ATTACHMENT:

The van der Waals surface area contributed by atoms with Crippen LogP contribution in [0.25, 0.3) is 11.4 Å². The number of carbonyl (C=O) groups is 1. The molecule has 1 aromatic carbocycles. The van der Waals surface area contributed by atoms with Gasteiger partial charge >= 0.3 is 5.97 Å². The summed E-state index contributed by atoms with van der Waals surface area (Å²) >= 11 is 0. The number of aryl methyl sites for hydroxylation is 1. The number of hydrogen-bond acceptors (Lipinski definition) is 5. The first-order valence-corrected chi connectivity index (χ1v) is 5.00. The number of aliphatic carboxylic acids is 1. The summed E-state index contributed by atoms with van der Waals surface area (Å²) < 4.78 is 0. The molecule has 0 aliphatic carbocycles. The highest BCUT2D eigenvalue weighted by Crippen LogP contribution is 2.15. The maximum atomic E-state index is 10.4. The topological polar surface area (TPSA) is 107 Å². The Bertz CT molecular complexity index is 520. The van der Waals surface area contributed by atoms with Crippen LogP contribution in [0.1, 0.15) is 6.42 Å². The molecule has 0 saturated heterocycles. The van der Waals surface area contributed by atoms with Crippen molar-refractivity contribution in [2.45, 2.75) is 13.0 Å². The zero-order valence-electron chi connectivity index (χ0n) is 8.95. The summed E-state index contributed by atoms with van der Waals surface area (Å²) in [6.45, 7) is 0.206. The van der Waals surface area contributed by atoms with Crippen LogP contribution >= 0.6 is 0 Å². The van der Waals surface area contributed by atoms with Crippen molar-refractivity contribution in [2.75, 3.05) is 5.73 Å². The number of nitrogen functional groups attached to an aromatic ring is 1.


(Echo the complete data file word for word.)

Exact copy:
The van der Waals surface area contributed by atoms with Crippen LogP contribution in [0.25, 0.3) is 11.4 Å². The number of carbonyl (C=O) groups is 1. The molecule has 1 aromatic carbocycles. The van der Waals surface area contributed by atoms with Gasteiger partial charge >= 0.3 is 5.97 Å². The summed E-state index contributed by atoms with van der Waals surface area (Å²) >= 11 is 0. The number of aryl methyl sites for hydroxylation is 1. The number of hydrogen-bond acceptors (Lipinski definition) is 5. The first-order valence-corrected chi connectivity index (χ1v) is 5.00. The number of aliphatic carboxylic acids is 1. The summed E-state index contributed by atoms with van der Waals surface area (Å²) < 4.78 is 0. The molecule has 0 aliphatic carbocycles. The highest BCUT2D eigenvalue weighted by Crippen LogP contribution is 2.15. The maximum atomic E-state index is 10.4. The topological polar surface area (TPSA) is 107 Å². The Bertz CT molecular complexity index is 520. The van der Waals surface area contributed by atoms with Crippen LogP contribution in [0.1, 0.15) is 6.42 Å². The molecule has 0 saturated heterocycles. The van der Waals surface area contributed by atoms with Crippen molar-refractivity contribution in [2.45, 2.75) is 13.0 Å². The zero-order valence-electron chi connectivity index (χ0n) is 8.95. The summed E-state index contributed by atoms with van der Waals surface area (Å²) in [6.45, 7) is 0.206. The van der Waals surface area contributed by atoms with Crippen LogP contribution >= 0.6 is 0 Å². The van der Waals surface area contributed by atoms with Crippen molar-refractivity contribution in [2.75, 3.05) is 5.73 Å². The number of nitrogen functional groups attached to an aromatic ring is 1.